As I understand your question, you are answering a textbook assignment found in Style by John Haynes. If this is correct, you are studying le mot juste: "A very common view of style is that it is a matter of the careful choice of exactly the right word of phrase, le mot juste" (Haynes, Style). Haynes indicates there are two important general categories of these "right word" choices.
- The first category is "focus" of attention of the reader/listener.
- The second category is "relationship" established between writer/speaker and reader/listener.
When asked to emphasize "focus," you are being asked to identfy if the expressions in the assignment are focusing your attention [the reader's attention] to
details within a whole concept
or to the
whole concept while omitting the details (or by which you can infer details).
Expanding upon Haynes "car" example, I might emphasize the detail of "hybrid fuel car" and omit the wider conceptual information of "homemade" or "by Saturn." On the other hand, I might emphasize the whole concept of "Mercedes" and omit the detail of "antique diesel fuel engine." My attempt would be to focus the reader's attention to a different level of information in each.
In "His Excellency the Life President, that stomach-full-of-bilge ..." there are a couple of style differences but, starting with focus, the last phrase is a very specific detail that distinguishes this Excellency the Life President from any other Excellency the Life President. Thus the focus of the last phrase is on a detail, a part that represents the whole.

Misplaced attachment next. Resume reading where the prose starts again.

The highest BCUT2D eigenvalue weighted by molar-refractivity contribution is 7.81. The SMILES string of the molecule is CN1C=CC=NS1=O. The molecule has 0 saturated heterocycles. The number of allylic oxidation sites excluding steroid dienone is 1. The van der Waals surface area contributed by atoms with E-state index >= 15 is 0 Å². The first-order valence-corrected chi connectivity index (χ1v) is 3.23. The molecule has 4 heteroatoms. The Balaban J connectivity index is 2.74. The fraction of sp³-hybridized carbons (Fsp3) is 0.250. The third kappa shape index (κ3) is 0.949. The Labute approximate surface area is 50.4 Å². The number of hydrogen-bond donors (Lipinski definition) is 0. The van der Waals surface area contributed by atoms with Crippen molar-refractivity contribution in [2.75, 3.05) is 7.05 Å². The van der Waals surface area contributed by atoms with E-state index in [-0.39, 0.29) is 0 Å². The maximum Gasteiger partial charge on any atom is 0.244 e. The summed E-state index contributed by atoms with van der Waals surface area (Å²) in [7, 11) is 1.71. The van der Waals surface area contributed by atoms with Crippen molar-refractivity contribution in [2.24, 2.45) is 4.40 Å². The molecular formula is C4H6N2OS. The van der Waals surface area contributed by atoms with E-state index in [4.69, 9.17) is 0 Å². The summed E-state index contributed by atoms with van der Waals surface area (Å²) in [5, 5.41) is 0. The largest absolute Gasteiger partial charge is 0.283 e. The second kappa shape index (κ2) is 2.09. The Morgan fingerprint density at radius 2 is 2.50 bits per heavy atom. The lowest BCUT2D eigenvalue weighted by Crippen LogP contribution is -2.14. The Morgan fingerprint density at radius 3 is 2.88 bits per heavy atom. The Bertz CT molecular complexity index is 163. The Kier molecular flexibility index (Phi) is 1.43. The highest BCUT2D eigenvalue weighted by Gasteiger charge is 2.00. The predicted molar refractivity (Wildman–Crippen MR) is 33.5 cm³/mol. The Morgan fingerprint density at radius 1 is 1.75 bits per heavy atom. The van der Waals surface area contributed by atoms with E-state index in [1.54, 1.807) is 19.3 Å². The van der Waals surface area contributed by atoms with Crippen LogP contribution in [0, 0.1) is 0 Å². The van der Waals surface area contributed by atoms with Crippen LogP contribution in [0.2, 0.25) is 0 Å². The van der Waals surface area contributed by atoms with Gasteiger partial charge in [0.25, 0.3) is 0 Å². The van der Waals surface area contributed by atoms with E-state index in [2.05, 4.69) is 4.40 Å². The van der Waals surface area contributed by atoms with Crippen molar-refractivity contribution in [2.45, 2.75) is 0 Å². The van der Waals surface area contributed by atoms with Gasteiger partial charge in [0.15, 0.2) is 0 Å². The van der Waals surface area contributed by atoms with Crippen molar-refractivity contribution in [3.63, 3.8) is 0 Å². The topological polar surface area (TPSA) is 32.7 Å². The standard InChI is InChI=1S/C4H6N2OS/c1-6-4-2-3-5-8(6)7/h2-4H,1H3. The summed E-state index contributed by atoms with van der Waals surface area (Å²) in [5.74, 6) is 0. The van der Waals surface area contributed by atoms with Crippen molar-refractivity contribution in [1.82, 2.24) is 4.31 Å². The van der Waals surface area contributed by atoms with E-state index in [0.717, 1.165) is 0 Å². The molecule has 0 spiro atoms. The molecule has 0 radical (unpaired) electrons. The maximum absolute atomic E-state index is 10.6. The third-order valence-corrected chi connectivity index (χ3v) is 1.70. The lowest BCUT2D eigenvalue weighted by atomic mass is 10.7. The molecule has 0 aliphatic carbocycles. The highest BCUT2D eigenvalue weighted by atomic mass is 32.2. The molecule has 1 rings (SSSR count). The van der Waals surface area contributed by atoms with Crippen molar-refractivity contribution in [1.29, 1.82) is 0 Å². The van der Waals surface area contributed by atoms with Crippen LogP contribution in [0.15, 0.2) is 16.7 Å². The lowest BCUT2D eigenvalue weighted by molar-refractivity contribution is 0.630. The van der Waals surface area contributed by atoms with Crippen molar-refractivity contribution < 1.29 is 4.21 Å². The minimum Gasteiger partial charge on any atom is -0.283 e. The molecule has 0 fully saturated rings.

To complicate matters, the first phrase, "His Excellency the Life President," can conceivably represent any number of potentates and State Heads in any number of countries around the world. Thus, the first phrase represents and focuses the reader's attention on the whole concept and omits details (or had hoped to), while, as we've seen, the last phrase--the opposite of the first--is a detail that represents the whole.
The new question then is: What is the speaker's intended focus? Both phrases? Only one phrase? Perhaps looking at some other stlye differences in the last phrase will help sort this out. The last phrase is also:
The subcategories of these stylistic differences, in relation to this phrase, are:
point of view: evaluating
proximal relationship: formal (distant proximity) followed by the informal (personal near proximity) focusing phrase
emotional distance: involved, not detached: the speaker wishes us to be involved, not detached, with this negatively evaluating point of view
nomenclature (linguistc register): colloquial slang
Our conclusion is that while civil duty and perhaps civil employment in the palace requires a whole, conceptual representation of the Head of State as befits a high and respected position of power, the speaker cannot (or will not) restrain personal feelings and point of view from exploding following the fulfillment of government duty in speaking with the highest respect of their President. Thus we determine that the answer to the question of focus is that the intended focus is the last phrase, "that stomach-full- ...." Thus the first phrase only provides the opportunity for the expression of an emotional, dramatic, personal, evaluation of someone disliked with the aim of gaining the listener's involvement in the evaluation by appealing to a proximal, informal relationship through the use of slang.